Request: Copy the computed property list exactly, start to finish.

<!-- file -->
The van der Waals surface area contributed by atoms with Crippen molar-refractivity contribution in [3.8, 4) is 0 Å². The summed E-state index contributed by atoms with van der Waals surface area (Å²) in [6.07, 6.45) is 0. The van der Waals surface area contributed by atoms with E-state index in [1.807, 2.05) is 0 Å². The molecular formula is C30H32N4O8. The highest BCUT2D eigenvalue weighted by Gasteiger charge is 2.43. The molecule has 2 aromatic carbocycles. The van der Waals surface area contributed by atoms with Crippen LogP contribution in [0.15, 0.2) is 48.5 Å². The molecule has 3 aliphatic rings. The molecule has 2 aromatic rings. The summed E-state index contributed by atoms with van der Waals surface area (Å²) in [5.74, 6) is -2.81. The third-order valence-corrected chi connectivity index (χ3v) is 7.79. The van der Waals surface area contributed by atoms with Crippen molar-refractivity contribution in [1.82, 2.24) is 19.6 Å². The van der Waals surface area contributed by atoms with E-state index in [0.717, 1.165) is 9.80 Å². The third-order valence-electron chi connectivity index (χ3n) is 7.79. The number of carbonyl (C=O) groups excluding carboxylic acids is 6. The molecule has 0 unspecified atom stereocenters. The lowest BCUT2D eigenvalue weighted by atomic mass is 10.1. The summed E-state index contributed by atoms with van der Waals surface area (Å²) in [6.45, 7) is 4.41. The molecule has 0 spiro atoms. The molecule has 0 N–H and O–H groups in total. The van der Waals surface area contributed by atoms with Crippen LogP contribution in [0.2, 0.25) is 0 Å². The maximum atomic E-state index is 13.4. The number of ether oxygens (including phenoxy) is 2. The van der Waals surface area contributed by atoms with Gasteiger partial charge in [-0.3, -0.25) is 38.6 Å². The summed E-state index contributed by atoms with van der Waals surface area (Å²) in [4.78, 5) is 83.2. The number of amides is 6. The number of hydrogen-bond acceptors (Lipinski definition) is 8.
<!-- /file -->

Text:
The van der Waals surface area contributed by atoms with Crippen molar-refractivity contribution in [3.8, 4) is 0 Å². The summed E-state index contributed by atoms with van der Waals surface area (Å²) in [6.07, 6.45) is 0. The van der Waals surface area contributed by atoms with E-state index in [1.807, 2.05) is 0 Å². The molecular formula is C30H32N4O8. The highest BCUT2D eigenvalue weighted by Gasteiger charge is 2.43. The molecule has 2 aromatic carbocycles. The van der Waals surface area contributed by atoms with Crippen LogP contribution in [0.15, 0.2) is 48.5 Å². The molecule has 3 aliphatic rings. The molecule has 2 aromatic rings. The summed E-state index contributed by atoms with van der Waals surface area (Å²) in [5.74, 6) is -2.81. The third-order valence-corrected chi connectivity index (χ3v) is 7.79. The van der Waals surface area contributed by atoms with Crippen molar-refractivity contribution in [1.82, 2.24) is 19.6 Å². The van der Waals surface area contributed by atoms with E-state index in [0.717, 1.165) is 9.80 Å². The third-order valence-electron chi connectivity index (χ3n) is 7.79. The number of carbonyl (C=O) groups excluding carboxylic acids is 6. The molecule has 0 unspecified atom stereocenters. The lowest BCUT2D eigenvalue weighted by atomic mass is 10.1. The summed E-state index contributed by atoms with van der Waals surface area (Å²) in [6.45, 7) is 4.41. The molecule has 0 spiro atoms. The molecule has 0 N–H and O–H groups in total. The van der Waals surface area contributed by atoms with Crippen LogP contribution in [0.2, 0.25) is 0 Å². The maximum atomic E-state index is 13.4. The number of ether oxygens (including phenoxy) is 2. The van der Waals surface area contributed by atoms with Gasteiger partial charge in [-0.3, -0.25) is 38.6 Å². The summed E-state index contributed by atoms with van der Waals surface area (Å²) in [4.78, 5) is 83.2. The number of amides is 6. The number of hydrogen-bond acceptors (Lipinski definition) is 8.